How do I know if it’s Alzheimer’s Disease?
Not Cause for Concern:
Forgetting names (but recognizing the name when reminded)
Occasional difficulty finding specific words, but able to express the idea
Forgetting the date by a day or two
Forgetting to do something (but remembering when reminded)
If you are beginning to notice any of the following things, consider an evaluation:
Difficulty learning and remembering new information
Loss of enthusiasm and slowness
Word-finding difficulty, novel substitutions
Easily confused, difficult to “unconfuse”
Difficulty with machinery, finances, driving, cooking
Multiple repetitions of the same question or statement
Frequently losing things
Advantages of Early Intervention/Diagnosis:
a) Resolves uncertainty; b) Allows caregiver planning and education; c) Start of medical treatment and possible participation in research; d) Provides opportunity for life-review and discussion of care options with the affected individual; e) Environment can be stabilized and routine established; f) Provides rationale for reducing responsibilities.
Problem behavior can be reinterpreted to avoid:
Driving accidents or accidents at home or work
Medication mix ups
Social and work mistakes and embarrassment.
Suggestions for getting a family member in for an assessment:
(Health care providers cannot tell you anything about your family member’s health without that person’s permission, unless you have a durable power of attorney. But they CAN listen to whatever information you want to volunteer.)
Talk with the doctor first. Express your concerns and give concrete examples of problems.
Gently, determine if they realize there is a problem and if they would like help.
If the person becomes paranoid or accuses you of being the one with the problem, back off. Arguing will make matters worse.
Try getting the person to go in for another problem, like a flu shot.
Get the person to accompany you for “your” visit to the doctor.
If the person acknowledges a memory problem, but doesn’t think a doctor can help, say there are new medications. Show an article; post it on the fridge.
Don’t give them advanced notice of an upcoming appointment (which gives ample opportunity to refuse to go.) Simply say, “You’ve got an appointment today.” “Let’s go,” or “The doctor called and said you need to come in.”
Cause for Concern Checklist:
Getting lost in familiar places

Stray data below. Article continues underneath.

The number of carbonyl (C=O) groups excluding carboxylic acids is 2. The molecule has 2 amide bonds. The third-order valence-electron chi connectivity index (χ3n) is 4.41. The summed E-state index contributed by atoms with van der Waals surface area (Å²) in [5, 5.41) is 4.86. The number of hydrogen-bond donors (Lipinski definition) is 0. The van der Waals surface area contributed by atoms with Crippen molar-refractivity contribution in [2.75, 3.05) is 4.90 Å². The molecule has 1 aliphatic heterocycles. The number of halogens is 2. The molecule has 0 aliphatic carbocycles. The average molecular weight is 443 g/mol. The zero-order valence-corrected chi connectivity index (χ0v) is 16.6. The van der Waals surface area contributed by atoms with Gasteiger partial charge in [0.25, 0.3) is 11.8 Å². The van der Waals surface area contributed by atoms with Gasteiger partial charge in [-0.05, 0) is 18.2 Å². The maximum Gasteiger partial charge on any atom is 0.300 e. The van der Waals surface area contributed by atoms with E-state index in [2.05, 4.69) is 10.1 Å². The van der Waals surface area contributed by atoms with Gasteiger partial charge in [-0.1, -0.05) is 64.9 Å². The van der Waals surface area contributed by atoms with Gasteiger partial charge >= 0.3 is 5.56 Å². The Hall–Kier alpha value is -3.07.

Change in personality
Isolation or depression
Persistently confusing family members
Forgetting the year and not accepting correction
Denying or covering up memory difficulties
Persistently unable to express an idea verbally
If you suspect that someone you love has Alzheimer’s Disease (AD), this information may help you decide what to do next.
This information has been adapted from an article written by neuropsychologist, Tedd Judd, Ph.D., ABPP, and reprinted from the Alzheimer’s Society of Washington’s newsletter, December 1998.
A neuropsychological medical workup for dementia includes:
Taking a history of the problems of the cognitive and functional difficulties.
Interview with the person and a family member.
A physical examination and blood tests to help rule out treatable conditions.
A mental examination and test of baseline intellectual abilities, learning abilities, emotional state, verbal fluency, novel problem solving, sensory-perceptual and motor abilities.
A scan of the brain (CT or MRI.)
Unless your family member does not give permission, the doctor should be talking to a family member to:
a) Get information; b) Share results; c) Discuss any potential treatment options; d) Give information about Alzheimer’s Disease; e) Help you plan for the future; f) Put you in touch with community resources.
If you are not getting this help from your physician, request it. If you still are not satisfied, find another doctor who will work with you to help manage the disease.
Getting a diagnosis does take time, but knowing what you are dealing with and the probable course of the disease helps the person and the family make plans for the future.